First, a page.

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‘A few years ago, when I was drunk, I donated a stupid amount of money to a Kickstarter to bring back “The Crystal Maze”. As my reward, I played the game with 31 friends. Afterwards, one of them asked: had I heard of escape rooms?
I said: that’s not my thing. I don’t like being trapped. I’m exceedingly claustrophobic. I grew up in Clapham and when I was a kid, I would have an absolute panic attack if I was on the tube and it stopped in a tunnel. But then my birthday came around, and I hadn’t planned anything. I like doing spontaneous things, so that morning, I booked myself and some friends in to an escape room for the same day.
It was called Enigma Escape – they’ve all got bloody “enigma” in the name somewhere. We got out with nine minutes and seven seconds to spare. It was exhilarating. By the end of the week, I had played seven more rooms. Then we went on holiday to Italy for two weeks, and I booked in 15 escape games.
That was during my final year of medical school, and in my first year as a doctor, I got a bit obsessed. Every time I had two days off, I would fill it with escape rooms – otherwise I would have just been exhausted and done nothing all weekend. It was much better to blast stuff into space, or go down into a mine, or raid an Egyptian tomb. It mentally distanced me from work.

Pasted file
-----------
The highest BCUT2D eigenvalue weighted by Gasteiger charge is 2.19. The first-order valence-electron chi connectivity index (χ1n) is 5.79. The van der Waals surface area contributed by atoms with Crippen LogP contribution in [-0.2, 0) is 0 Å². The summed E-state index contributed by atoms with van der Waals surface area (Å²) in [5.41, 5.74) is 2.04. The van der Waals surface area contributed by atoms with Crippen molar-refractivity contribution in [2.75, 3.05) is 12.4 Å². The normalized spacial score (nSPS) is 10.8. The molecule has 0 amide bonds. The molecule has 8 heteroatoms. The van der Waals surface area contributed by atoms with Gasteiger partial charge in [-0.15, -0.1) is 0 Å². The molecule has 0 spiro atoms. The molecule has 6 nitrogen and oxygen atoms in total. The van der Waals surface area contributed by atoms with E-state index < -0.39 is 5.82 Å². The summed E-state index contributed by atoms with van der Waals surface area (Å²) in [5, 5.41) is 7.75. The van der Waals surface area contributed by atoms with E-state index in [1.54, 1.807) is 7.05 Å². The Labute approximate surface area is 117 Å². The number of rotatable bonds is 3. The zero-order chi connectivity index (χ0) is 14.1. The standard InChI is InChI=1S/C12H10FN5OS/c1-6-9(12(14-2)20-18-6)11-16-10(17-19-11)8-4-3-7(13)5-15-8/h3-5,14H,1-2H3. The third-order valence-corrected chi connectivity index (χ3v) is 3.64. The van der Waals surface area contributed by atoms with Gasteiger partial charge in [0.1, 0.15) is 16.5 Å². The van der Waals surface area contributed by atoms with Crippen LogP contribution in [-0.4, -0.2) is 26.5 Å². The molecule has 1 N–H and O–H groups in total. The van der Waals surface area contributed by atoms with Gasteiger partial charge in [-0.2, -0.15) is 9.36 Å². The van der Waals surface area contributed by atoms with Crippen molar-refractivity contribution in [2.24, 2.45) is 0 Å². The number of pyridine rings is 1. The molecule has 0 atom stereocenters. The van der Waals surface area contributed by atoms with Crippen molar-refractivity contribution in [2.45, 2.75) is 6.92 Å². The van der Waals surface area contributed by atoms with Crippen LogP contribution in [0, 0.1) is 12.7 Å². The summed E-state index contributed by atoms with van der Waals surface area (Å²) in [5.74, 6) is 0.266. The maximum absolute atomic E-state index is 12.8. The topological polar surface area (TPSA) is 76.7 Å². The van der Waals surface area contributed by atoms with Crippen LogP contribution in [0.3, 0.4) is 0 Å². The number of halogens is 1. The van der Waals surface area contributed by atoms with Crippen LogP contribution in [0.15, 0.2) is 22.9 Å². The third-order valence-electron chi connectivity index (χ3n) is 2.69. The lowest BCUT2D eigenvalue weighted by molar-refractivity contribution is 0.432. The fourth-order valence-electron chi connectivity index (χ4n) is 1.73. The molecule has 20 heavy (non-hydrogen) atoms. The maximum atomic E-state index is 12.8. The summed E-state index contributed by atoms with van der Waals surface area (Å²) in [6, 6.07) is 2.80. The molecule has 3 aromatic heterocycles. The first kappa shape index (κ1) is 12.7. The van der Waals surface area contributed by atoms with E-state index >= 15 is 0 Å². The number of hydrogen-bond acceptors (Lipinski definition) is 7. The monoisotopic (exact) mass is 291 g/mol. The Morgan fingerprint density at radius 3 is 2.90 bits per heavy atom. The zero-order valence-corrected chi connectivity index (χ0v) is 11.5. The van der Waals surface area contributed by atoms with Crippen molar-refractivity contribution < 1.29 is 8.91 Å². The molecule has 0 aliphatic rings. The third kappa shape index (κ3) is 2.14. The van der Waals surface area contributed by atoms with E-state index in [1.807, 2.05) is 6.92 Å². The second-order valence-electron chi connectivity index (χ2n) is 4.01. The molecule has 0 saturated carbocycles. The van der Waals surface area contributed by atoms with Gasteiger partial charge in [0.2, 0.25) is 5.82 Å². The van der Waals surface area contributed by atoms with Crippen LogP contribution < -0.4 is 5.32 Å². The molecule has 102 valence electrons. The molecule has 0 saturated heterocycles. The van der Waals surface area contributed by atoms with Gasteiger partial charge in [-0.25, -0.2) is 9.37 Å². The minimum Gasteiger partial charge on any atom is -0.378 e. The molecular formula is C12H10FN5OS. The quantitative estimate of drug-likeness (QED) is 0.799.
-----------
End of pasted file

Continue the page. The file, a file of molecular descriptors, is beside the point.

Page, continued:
I’ve probably done too many escape rooms! I now play with a team of four and, in total, we’ve played 1,312 games. As far as I know, nobody has played more than that. Our average time to escape, playing as a four, is about 28 minutes, and recently we scored joint fourth in Red Bull’s Escape Room World Championship.
‘I went on holiday and booked 15 games in two weeks’
There’s a story behind all the rooms we have failed. Once something broke and it took the owner 12 minutes to notice. At one game in France, there was a translation error which threw us off. Then there are the gamesmasters who want their room to be the one that stumps us. One owner deliberately gave us a clue that had nothing to do with the room, and he was so happy when we didn’t get out in time. It was a bit sad, really.
People sometimes get a bit panicky if they haven’t heard about escape rooms before – they think it sounds like an anxiety-inducing, unpleasant experience. But I always say, “Think of the escape as escapism.” Any genre you can name, I’ve played an escape room to match. Some even feature love stories.
Everyone dreams about being the main character, and escape rooms are a step up from that: each room has a story and you’re the protagonist. There’s also a lot of fun in being able to just go into a room and rummage. You don’t get to do that very often – you can’t go round to someone else’s house and turn over all their furniture.
I’m a classic south Londoner – I’ve spent my whole life here – but I’ve visited more countries in the last three years than ever before in my life. We’ve played games with over 150 different people, and have made friends in Europe, Russia, America and Brazil. And it would never have happened had I not ventured out there to play some weird game.’
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